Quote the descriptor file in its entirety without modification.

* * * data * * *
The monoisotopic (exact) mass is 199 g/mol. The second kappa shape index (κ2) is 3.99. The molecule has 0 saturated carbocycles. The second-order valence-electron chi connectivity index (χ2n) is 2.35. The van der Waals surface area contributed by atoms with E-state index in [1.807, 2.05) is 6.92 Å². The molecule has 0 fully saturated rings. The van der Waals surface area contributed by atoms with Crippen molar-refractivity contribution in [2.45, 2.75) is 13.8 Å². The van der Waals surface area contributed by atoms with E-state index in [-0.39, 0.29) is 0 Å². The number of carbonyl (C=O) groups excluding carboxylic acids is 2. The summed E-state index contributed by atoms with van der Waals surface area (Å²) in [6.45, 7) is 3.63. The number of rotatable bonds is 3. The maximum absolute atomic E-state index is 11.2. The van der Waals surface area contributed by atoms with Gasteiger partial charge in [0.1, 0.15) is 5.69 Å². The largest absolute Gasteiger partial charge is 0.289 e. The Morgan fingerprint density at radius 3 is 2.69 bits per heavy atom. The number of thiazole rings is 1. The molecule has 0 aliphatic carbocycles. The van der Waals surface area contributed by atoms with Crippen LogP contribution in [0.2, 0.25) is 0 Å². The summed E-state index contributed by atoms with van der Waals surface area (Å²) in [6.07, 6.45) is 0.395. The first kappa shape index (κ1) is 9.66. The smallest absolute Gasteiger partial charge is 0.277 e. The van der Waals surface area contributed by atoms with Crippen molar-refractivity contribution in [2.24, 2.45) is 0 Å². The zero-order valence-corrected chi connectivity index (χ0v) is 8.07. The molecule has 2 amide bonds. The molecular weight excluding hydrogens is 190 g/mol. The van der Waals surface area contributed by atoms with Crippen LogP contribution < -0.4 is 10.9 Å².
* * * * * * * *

The monoisotopic (exact) mass is 199 g/mol. The second kappa shape index (κ2) is 3.99. The molecule has 0 saturated carbocycles. The second-order valence-electron chi connectivity index (χ2n) is 2.35. The van der Waals surface area contributed by atoms with E-state index in [1.807, 2.05) is 6.92 Å². The molecule has 0 fully saturated rings. The van der Waals surface area contributed by atoms with Crippen molar-refractivity contribution in [2.45, 2.75) is 13.8 Å². The van der Waals surface area contributed by atoms with E-state index in [-0.39, 0.29) is 0 Å². The number of carbonyl (C=O) groups excluding carboxylic acids is 2. The summed E-state index contributed by atoms with van der Waals surface area (Å²) in [6.45, 7) is 3.63. The number of rotatable bonds is 3. The maximum absolute atomic E-state index is 11.2. The van der Waals surface area contributed by atoms with Gasteiger partial charge in [0.1, 0.15) is 5.69 Å². The largest absolute Gasteiger partial charge is 0.289 e. The Morgan fingerprint density at radius 3 is 2.69 bits per heavy atom. The number of thiazole rings is 1. The molecule has 0 aliphatic carbocycles. The van der Waals surface area contributed by atoms with Crippen LogP contribution in [0.2, 0.25) is 0 Å². The summed E-state index contributed by atoms with van der Waals surface area (Å²) in [6.07, 6.45) is 0.395. The first kappa shape index (κ1) is 9.66. The smallest absolute Gasteiger partial charge is 0.277 e. The van der Waals surface area contributed by atoms with Crippen molar-refractivity contribution in [2.24, 2.45) is 0 Å². The zero-order valence-corrected chi connectivity index (χ0v) is 8.07. The molecule has 2 amide bonds. The molecular weight excluding hydrogens is 190 g/mol. The van der Waals surface area contributed by atoms with Crippen LogP contribution < -0.4 is 10.9 Å².